Environmental group E3G on Wednesday released a poll showing that 80% of South Africans think investing in renewable energy is better in the long run
The poll, commissioned and by E3G and conducted by YouGov, coincides with China’s second forum on its Belt and Road Initiative, a strategy adopted in 2013 in an attempt to revive old trade routes by building infrastructure. As of 2017, the Chinese government had already invested more than US $80-billion in the formation of its modern-day Silk Road.
South Africa officially signed up to be a member of the Belt and Road Initiative in 2015. Since then, China has invested heavily in the production of coal power plants in South Africa, including providing loans needed to build the Medupi and Kusile coal plants.
During an online survey, 6,000 people from six countries were asked to answer questions about renewable energy and coal-based energy. Residents of Indonesia, Pakistan, Philippines, South Africa, Turkey and Vietnam were overwhelmingly more supportive of green energy options over fossil fuels.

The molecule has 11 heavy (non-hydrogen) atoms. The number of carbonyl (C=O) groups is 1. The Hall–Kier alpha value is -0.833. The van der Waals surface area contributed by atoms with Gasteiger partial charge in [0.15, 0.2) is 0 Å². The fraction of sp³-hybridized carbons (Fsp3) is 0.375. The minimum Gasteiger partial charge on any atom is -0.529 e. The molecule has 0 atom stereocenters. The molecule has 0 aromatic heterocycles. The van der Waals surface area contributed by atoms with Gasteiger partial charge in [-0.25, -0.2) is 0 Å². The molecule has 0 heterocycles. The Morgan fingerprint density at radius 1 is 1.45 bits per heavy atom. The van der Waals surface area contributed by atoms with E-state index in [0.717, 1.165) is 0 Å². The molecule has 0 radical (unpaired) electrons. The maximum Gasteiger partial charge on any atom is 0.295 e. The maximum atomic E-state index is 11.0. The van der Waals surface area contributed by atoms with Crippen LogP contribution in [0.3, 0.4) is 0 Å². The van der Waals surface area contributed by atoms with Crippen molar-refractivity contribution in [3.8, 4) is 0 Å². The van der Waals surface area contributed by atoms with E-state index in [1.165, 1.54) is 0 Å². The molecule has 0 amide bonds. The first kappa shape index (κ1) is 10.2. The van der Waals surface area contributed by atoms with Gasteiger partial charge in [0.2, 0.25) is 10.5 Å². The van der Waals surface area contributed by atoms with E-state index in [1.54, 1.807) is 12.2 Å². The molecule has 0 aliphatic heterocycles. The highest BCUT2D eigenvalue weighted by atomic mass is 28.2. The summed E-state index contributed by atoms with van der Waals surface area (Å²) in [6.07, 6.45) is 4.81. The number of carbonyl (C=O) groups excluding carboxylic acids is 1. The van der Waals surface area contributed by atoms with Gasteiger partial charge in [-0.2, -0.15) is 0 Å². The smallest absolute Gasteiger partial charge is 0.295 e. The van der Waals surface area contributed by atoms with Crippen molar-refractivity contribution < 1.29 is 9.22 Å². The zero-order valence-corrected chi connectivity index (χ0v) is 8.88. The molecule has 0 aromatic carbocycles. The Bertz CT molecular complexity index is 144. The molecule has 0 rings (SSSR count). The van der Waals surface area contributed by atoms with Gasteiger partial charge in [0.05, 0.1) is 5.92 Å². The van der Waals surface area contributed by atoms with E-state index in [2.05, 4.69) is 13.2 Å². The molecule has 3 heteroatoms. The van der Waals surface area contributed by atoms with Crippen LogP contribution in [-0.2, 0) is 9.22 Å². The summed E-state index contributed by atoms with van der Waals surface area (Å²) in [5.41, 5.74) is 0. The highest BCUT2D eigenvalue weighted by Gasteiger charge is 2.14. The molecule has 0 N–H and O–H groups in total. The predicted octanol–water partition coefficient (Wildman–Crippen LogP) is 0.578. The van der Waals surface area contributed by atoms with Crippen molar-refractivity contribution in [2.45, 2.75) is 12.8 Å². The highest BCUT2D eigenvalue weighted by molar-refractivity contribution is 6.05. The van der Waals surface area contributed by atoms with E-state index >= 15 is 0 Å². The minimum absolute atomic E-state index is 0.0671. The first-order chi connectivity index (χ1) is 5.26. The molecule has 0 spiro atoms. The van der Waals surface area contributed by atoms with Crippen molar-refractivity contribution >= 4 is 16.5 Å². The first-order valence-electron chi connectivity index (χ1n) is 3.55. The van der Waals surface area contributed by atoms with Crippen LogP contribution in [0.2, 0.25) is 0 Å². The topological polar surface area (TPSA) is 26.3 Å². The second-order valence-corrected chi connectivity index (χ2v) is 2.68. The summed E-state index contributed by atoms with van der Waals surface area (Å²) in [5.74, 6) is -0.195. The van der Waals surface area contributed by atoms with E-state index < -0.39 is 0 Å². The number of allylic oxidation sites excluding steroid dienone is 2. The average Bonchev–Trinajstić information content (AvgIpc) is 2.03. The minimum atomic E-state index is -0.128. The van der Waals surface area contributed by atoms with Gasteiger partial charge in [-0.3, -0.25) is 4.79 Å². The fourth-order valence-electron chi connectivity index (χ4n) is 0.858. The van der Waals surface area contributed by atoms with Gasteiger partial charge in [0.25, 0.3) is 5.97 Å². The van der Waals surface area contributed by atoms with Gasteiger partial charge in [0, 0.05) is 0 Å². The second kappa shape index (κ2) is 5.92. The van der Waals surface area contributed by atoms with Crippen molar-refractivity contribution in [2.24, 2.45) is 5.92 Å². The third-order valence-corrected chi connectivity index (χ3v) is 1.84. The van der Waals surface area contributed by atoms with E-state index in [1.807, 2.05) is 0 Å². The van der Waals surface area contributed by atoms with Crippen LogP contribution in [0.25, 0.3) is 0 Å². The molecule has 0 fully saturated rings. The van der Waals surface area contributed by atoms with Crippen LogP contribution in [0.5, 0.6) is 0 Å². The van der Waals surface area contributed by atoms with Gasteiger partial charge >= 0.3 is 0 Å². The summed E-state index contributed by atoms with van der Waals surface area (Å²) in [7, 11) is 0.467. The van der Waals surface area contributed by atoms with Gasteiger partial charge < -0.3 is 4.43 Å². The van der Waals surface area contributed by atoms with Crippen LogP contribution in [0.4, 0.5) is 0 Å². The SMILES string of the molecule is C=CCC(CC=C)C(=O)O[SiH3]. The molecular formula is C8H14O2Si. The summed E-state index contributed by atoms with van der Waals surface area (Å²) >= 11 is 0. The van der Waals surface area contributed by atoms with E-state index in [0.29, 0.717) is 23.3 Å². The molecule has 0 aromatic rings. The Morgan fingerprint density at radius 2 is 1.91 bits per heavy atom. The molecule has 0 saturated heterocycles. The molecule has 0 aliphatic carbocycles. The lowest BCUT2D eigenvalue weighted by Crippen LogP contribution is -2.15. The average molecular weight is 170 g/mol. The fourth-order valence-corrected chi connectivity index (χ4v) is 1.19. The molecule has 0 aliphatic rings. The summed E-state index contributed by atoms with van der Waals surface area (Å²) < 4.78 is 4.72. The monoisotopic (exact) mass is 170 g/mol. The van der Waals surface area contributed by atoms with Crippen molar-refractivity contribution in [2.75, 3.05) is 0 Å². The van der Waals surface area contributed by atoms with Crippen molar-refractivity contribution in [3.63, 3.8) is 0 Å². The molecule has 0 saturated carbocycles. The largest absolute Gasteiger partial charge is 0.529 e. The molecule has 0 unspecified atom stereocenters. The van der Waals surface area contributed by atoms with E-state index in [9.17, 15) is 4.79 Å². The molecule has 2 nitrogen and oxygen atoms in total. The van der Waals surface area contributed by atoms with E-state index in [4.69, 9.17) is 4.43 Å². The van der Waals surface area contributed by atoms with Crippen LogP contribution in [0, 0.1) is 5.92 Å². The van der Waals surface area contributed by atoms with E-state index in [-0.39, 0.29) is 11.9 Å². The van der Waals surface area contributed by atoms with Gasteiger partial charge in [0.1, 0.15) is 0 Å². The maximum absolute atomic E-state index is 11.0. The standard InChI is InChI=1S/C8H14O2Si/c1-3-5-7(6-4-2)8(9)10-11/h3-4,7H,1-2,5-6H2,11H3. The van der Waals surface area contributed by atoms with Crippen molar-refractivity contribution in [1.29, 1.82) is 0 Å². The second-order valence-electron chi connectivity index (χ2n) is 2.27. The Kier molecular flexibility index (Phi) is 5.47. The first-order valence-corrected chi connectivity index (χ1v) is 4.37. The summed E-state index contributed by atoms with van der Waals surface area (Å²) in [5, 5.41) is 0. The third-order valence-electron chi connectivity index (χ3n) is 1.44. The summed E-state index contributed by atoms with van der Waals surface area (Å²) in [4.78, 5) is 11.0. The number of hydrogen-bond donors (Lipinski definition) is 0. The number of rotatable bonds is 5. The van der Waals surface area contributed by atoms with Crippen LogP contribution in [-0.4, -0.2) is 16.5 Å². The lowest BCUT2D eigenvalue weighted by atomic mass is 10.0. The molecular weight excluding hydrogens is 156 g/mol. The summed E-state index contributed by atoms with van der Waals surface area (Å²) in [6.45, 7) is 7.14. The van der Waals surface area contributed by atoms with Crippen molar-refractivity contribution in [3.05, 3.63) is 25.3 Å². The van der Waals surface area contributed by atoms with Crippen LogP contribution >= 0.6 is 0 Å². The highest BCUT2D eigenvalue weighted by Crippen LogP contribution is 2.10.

According to the poll, 80% of South African respondents believe investing in renewables is better for long-term development than investing in coal.
About 29% of South African respondents said foreign investment in coal would benefit the economy in the long run, but 39% believed that investment in coal increased corruption.
More than half the South African respondents agreed that fossil fuels increase air and water pollution. Air pollution and coal production are particularly relevant in South Africa, where coal is still king. A 2018 report by Greenpeace found that Mpumalanga, where most of Eskom’s power plants are located, tops the global charts for nitrogen dioxide production.
Despite ongoing concerns over climate change and global warming, EndCoal, an environmental organisation supported by Greenpeace and other environmental activists groups, found that “Chinese financing is behind over 50% of all global coal power capacity currently under development”.
E3G chief executive Nick Mabey told Reuters that “China should now work with governments, business and investors at the upcoming forum to make sure these demands are met”.